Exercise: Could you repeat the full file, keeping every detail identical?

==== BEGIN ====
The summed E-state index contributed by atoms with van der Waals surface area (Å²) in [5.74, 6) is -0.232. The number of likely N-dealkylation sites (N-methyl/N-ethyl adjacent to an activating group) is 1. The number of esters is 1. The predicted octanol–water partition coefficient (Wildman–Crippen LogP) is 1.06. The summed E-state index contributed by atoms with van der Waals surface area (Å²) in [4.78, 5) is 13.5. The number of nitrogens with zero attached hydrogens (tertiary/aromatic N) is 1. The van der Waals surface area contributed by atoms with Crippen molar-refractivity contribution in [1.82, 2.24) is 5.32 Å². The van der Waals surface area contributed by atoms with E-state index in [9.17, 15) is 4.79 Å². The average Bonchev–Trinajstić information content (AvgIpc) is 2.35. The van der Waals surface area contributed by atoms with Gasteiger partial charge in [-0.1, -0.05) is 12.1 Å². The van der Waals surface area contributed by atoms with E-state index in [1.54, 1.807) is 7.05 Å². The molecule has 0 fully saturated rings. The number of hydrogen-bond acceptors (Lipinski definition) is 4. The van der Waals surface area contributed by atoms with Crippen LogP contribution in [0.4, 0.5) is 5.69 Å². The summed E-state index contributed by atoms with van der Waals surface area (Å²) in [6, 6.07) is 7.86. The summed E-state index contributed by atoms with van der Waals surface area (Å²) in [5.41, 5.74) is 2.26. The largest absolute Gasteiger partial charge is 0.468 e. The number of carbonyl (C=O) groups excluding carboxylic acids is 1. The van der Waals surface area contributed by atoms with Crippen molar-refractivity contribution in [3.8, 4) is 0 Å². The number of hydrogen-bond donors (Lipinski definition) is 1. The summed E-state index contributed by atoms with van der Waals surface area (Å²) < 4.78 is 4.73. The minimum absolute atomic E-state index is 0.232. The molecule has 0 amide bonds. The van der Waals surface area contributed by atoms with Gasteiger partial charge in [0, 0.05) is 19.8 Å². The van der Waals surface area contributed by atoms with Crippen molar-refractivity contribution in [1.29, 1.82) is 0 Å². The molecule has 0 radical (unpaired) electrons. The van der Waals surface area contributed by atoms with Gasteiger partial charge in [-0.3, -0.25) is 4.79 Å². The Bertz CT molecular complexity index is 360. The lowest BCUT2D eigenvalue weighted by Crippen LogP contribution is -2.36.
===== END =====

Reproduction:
The summed E-state index contributed by atoms with van der Waals surface area (Å²) in [5.74, 6) is -0.232. The number of likely N-dealkylation sites (N-methyl/N-ethyl adjacent to an activating group) is 1. The number of esters is 1. The predicted octanol–water partition coefficient (Wildman–Crippen LogP) is 1.06. The summed E-state index contributed by atoms with van der Waals surface area (Å²) in [4.78, 5) is 13.5. The number of nitrogens with zero attached hydrogens (tertiary/aromatic N) is 1. The van der Waals surface area contributed by atoms with Crippen molar-refractivity contribution in [1.82, 2.24) is 5.32 Å². The van der Waals surface area contributed by atoms with E-state index in [9.17, 15) is 4.79 Å². The average Bonchev–Trinajstić information content (AvgIpc) is 2.35. The van der Waals surface area contributed by atoms with Gasteiger partial charge in [-0.1, -0.05) is 12.1 Å². The van der Waals surface area contributed by atoms with E-state index in [1.54, 1.807) is 7.05 Å². The molecule has 0 fully saturated rings. The number of hydrogen-bond acceptors (Lipinski definition) is 4. The van der Waals surface area contributed by atoms with Crippen LogP contribution in [0.4, 0.5) is 5.69 Å². The summed E-state index contributed by atoms with van der Waals surface area (Å²) in [6, 6.07) is 7.86. The summed E-state index contributed by atoms with van der Waals surface area (Å²) in [5.41, 5.74) is 2.26. The largest absolute Gasteiger partial charge is 0.468 e. The number of carbonyl (C=O) groups excluding carboxylic acids is 1. The van der Waals surface area contributed by atoms with Crippen molar-refractivity contribution in [3.8, 4) is 0 Å². The number of hydrogen-bond donors (Lipinski definition) is 1. The summed E-state index contributed by atoms with van der Waals surface area (Å²) < 4.78 is 4.73. The minimum absolute atomic E-state index is 0.232. The molecule has 0 amide bonds. The van der Waals surface area contributed by atoms with Gasteiger partial charge in [0, 0.05) is 19.8 Å². The van der Waals surface area contributed by atoms with Crippen molar-refractivity contribution in [1.29, 1.82) is 0 Å². The molecule has 0 radical (unpaired) electrons. The van der Waals surface area contributed by atoms with Gasteiger partial charge in [-0.3, -0.25) is 4.79 Å². The Bertz CT molecular complexity index is 360. The lowest BCUT2D eigenvalue weighted by Crippen LogP contribution is -2.36.